WineITA.com made an exclusive interview with James Suckling during Great Wines of Italy 2018, Beijing Station. Through an in-depth conversation based on the previous engagement last year, we understand more about the wine logic of Jame Suckling and his stories with Italian wines.
Q: Which kind of Italian wine is suitable for importing to China at the moment, by your suggestion?
JS: Historically, Tuscany wine rules the US market which is the biggest export market for Italian. There’s no reason to think other wines. Tuscany is people’s dream. There’s Florence and lots of things people might associate with Tuscany. I suggest to focus on Toscana, for example Chianti Classico in the beginning, .
Then people branch into other wines but still if you look at US premium wine market, it’s dominated by Tuscany, and then by Barolo, Barbaresco, those top premium wines. I think the south is growing and there’s Sicily as well. But still, probably, in US, 2 out of 3 bottles sold Italian is from Tuscany.
Q: Have you ever faced any challenge when communicating with Italian producers?
JS: Italy is a very interesting nation. We communicate and they see the results. In Asia market, I have brand here. It’s a reality. Wineries wants to spent money doing events here and Thailand. In Thailand we have 1000 people. We have 1000 people in Hk, too. We spent lots of time developing my brands in Asia. So that’s why they want to come. They know we’ll bring the right people. In the end, people come to see me but they know there will be very interesting wine here. So it’s going to be good synergy for everyone.
And most of the stand there are producers there. Sometimes in the exhibitions in China, there are just importers.
We have cool music, videos; we spent lots of money making nice videos. I really try to make it Hollywood because I was born close to Hollywood and I want to show. I want people to come, to have fun, and go to social media. I don't want to make wine tasting like going to school, like going to church or something. It's supposed to be fun. That's what we’re trying to do in Asia: to have people to be enthusiastic about drinking wine. For me it’s wine communication.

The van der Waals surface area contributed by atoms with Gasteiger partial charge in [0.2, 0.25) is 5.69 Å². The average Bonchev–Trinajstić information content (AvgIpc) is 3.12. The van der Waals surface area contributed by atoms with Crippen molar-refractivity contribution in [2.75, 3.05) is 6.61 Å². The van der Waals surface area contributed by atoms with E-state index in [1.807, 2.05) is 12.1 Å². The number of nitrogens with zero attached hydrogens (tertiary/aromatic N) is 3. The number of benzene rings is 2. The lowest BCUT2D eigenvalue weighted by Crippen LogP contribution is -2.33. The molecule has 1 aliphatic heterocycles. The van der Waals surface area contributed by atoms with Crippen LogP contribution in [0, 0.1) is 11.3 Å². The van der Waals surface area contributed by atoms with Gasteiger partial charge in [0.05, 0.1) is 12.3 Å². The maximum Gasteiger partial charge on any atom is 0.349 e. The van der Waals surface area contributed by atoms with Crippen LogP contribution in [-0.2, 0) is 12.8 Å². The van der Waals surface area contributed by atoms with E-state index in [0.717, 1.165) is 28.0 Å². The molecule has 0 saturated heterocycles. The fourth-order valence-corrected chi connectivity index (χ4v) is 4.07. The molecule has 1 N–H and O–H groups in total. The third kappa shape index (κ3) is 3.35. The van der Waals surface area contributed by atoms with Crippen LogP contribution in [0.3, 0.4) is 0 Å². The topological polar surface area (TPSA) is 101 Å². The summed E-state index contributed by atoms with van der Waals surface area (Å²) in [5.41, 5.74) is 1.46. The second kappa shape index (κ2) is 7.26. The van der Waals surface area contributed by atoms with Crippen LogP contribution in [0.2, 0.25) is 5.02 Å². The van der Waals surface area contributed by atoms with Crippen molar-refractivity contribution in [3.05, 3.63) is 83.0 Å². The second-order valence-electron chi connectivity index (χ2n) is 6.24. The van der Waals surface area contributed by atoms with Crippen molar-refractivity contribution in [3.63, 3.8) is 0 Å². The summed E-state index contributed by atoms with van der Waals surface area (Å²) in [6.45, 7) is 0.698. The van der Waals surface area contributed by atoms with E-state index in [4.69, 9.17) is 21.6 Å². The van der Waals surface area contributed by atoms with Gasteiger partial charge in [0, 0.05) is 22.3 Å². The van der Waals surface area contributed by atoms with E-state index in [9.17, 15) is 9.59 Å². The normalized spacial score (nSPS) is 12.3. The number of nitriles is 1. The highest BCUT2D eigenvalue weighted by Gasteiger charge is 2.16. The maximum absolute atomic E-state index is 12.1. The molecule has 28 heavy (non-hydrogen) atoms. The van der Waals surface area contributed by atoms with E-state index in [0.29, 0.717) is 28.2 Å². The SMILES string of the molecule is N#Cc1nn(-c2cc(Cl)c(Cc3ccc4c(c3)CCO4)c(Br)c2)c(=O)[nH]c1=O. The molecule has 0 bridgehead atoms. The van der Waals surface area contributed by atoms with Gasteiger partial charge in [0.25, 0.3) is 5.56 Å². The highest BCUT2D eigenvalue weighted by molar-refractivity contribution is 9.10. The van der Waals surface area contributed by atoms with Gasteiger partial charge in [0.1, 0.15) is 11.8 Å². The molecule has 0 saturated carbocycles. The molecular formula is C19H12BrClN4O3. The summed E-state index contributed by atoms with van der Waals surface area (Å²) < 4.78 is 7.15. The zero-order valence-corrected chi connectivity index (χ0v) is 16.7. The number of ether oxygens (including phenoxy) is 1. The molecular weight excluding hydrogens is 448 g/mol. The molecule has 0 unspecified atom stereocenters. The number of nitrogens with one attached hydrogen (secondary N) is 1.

Q: Could you please speak a few sentences to Chinese Italian wine lovers?
JS: As Italian wine lovers, you have to come to Italy. Once you have the feel, you spent sometime there, it makes you appreciate Italian wine even more. Every time I drink a bottle of Italian wine, it reminds me seeing the sunset, walking in Florence with friends, staying with family in the cost of Amalfi, or on the hillside of Vesuvius, or on the hillside of Barolo. When you drink your Italian Wine, it immediately bring you there. You taste Italian wines, it’s so exciting about Italian wines. It’s not just the liquid. The liquid tells the story.
Q: For the time being, Top Italian wines are less expensive than Top French. From your perspective, what makes the differences?
JS: For me, it’s a good thing. You can buy a very good Brunello or Barolo with 35 or 45 Euro. I think the promotions and brands make the differences more than the quality of wines.
Q: What’s the next wine appellation with the most potential?
JS: Brunello is the most famous appellation driving mostly by US market. It brings pressure on Barolo. People interested in Burgundy like Barolo, which share the conception like single Cru. After that, Etna is very interesting, but still very new.
Campania is also a potential region. Producers there are learning to produce wine with less wood, picking up earlier. Taurasi wine from Volcano is very interesting. Alto Adige wine is very good, too. It’s so unique, clear, crystal clear and transparent.
Q: In Chinese market, following the success of Amarone, there comes many appassimento style wines. For example Apassimento Sangiovese from Romagna, Apassimento Barbera from Piemonte . What’s your opinion to the appasimento wines?
JS: I think Appassimento is a very interesting wine style. It makes sense in Amarone because it’s how Amarone is made. But I don't think there’s a huge market for that because the wine sometimes is with too high alcohol, jammy and is not easy to drink. I don't like wine with high alcohol. That’s just not my thing. The harmony, the drinkability, the freshness of the wines, that's the general trend of world market.
Some Appassimento is an old style wine. I would call it Old School. I wouldn't see there are many people go down that rout. If you even look at the Armaone wines that you tasted during yesterday gala dinner and you’ll taste this afternoon, they are really balanced. Our friends sometimes make jokes saying “This is a fantastic Amarone but you know why? Because it does not taste like Amarone. “ It’s just a joke because a great Amarone wine has to be very balanced. They are really beautiful.
I like appassimento with whites, like sweet wines. But still, it’s a very niche market. I like Amarone, but I don't think there’re needs to make appassimento Sangiovese, Sagratino. I think it’s for a niche market.